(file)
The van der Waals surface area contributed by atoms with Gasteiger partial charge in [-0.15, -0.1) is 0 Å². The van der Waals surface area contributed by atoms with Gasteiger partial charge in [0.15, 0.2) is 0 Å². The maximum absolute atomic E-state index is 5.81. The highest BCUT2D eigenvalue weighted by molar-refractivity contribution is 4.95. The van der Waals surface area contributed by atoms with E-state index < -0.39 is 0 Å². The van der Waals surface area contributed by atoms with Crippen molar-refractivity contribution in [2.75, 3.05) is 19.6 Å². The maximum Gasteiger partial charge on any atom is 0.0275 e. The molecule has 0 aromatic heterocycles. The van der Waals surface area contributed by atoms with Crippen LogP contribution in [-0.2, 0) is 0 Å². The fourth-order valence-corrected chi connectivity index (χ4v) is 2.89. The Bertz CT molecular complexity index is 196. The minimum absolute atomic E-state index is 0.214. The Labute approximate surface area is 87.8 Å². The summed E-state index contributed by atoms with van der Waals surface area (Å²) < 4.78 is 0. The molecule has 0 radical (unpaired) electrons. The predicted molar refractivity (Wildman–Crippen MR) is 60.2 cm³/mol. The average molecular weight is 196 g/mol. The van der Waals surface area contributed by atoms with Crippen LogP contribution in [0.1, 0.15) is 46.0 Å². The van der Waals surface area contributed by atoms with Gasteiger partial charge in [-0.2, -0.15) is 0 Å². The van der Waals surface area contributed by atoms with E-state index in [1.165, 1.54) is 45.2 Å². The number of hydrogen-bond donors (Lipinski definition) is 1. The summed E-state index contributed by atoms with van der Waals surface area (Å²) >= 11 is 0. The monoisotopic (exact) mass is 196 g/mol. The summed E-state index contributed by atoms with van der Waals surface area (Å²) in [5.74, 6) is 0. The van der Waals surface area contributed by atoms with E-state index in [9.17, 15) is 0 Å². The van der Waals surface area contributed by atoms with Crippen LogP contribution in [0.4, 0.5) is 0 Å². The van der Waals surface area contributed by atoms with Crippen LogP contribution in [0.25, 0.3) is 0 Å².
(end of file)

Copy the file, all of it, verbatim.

The van der Waals surface area contributed by atoms with Gasteiger partial charge in [-0.15, -0.1) is 0 Å². The van der Waals surface area contributed by atoms with Gasteiger partial charge in [0.15, 0.2) is 0 Å². The maximum absolute atomic E-state index is 5.81. The highest BCUT2D eigenvalue weighted by molar-refractivity contribution is 4.95. The van der Waals surface area contributed by atoms with E-state index < -0.39 is 0 Å². The van der Waals surface area contributed by atoms with Crippen molar-refractivity contribution in [2.75, 3.05) is 19.6 Å². The maximum Gasteiger partial charge on any atom is 0.0275 e. The molecule has 0 aromatic heterocycles. The van der Waals surface area contributed by atoms with Crippen LogP contribution in [-0.2, 0) is 0 Å². The fourth-order valence-corrected chi connectivity index (χ4v) is 2.89. The Bertz CT molecular complexity index is 196. The minimum absolute atomic E-state index is 0.214. The Labute approximate surface area is 87.8 Å². The summed E-state index contributed by atoms with van der Waals surface area (Å²) < 4.78 is 0. The molecule has 0 radical (unpaired) electrons. The predicted molar refractivity (Wildman–Crippen MR) is 60.2 cm³/mol. The average molecular weight is 196 g/mol. The van der Waals surface area contributed by atoms with Crippen LogP contribution in [0.1, 0.15) is 46.0 Å². The van der Waals surface area contributed by atoms with Gasteiger partial charge in [-0.2, -0.15) is 0 Å². The van der Waals surface area contributed by atoms with E-state index in [1.165, 1.54) is 45.2 Å². The number of hydrogen-bond donors (Lipinski definition) is 1. The summed E-state index contributed by atoms with van der Waals surface area (Å²) >= 11 is 0. The monoisotopic (exact) mass is 196 g/mol. The summed E-state index contributed by atoms with van der Waals surface area (Å²) in [5.74, 6) is 0. The van der Waals surface area contributed by atoms with E-state index in [9.17, 15) is 0 Å². The van der Waals surface area contributed by atoms with Crippen LogP contribution in [0.4, 0.5) is 0 Å². The van der Waals surface area contributed by atoms with Crippen LogP contribution in [0.25, 0.3) is 0 Å².